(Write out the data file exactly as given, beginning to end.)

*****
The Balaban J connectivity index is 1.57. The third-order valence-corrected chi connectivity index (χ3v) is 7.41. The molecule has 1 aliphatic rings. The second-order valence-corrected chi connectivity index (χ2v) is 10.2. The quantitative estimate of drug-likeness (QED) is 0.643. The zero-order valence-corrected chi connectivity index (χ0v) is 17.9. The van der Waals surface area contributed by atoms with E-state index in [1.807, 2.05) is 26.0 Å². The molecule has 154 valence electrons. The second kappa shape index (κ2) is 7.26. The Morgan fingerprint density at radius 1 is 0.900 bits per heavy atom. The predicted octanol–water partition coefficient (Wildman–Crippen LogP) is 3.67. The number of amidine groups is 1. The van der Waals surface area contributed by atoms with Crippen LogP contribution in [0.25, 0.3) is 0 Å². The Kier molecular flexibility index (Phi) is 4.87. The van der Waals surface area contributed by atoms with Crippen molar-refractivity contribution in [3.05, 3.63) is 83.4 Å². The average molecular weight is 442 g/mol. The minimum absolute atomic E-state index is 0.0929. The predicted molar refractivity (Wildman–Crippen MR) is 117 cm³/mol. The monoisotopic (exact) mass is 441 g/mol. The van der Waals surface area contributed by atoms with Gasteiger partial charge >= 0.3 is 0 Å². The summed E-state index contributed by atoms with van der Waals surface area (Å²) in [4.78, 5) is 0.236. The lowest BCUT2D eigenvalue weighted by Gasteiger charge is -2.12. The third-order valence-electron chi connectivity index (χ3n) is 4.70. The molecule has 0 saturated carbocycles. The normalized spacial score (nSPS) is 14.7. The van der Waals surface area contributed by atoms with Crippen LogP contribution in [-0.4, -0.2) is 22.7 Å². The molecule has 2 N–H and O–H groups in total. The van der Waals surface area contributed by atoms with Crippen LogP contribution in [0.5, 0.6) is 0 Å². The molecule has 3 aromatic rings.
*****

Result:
The Balaban J connectivity index is 1.57. The third-order valence-corrected chi connectivity index (χ3v) is 7.41. The molecule has 1 aliphatic rings. The second-order valence-corrected chi connectivity index (χ2v) is 10.2. The quantitative estimate of drug-likeness (QED) is 0.643. The zero-order valence-corrected chi connectivity index (χ0v) is 17.9. The van der Waals surface area contributed by atoms with E-state index in [1.807, 2.05) is 26.0 Å². The molecule has 154 valence electrons. The second kappa shape index (κ2) is 7.26. The Morgan fingerprint density at radius 1 is 0.900 bits per heavy atom. The predicted octanol–water partition coefficient (Wildman–Crippen LogP) is 3.67. The number of amidine groups is 1. The van der Waals surface area contributed by atoms with Crippen LogP contribution in [0.25, 0.3) is 0 Å². The Kier molecular flexibility index (Phi) is 4.87. The van der Waals surface area contributed by atoms with Crippen molar-refractivity contribution in [3.05, 3.63) is 83.4 Å². The average molecular weight is 442 g/mol. The minimum absolute atomic E-state index is 0.0929. The predicted molar refractivity (Wildman–Crippen MR) is 117 cm³/mol. The monoisotopic (exact) mass is 441 g/mol. The van der Waals surface area contributed by atoms with Gasteiger partial charge >= 0.3 is 0 Å². The summed E-state index contributed by atoms with van der Waals surface area (Å²) in [4.78, 5) is 0.236. The lowest BCUT2D eigenvalue weighted by Gasteiger charge is -2.12. The third-order valence-electron chi connectivity index (χ3n) is 4.70. The molecule has 0 saturated carbocycles. The normalized spacial score (nSPS) is 14.7. The van der Waals surface area contributed by atoms with Crippen LogP contribution in [-0.4, -0.2) is 22.7 Å². The molecule has 2 N–H and O–H groups in total. The van der Waals surface area contributed by atoms with Crippen LogP contribution in [0.5, 0.6) is 0 Å². The molecule has 3 aromatic rings.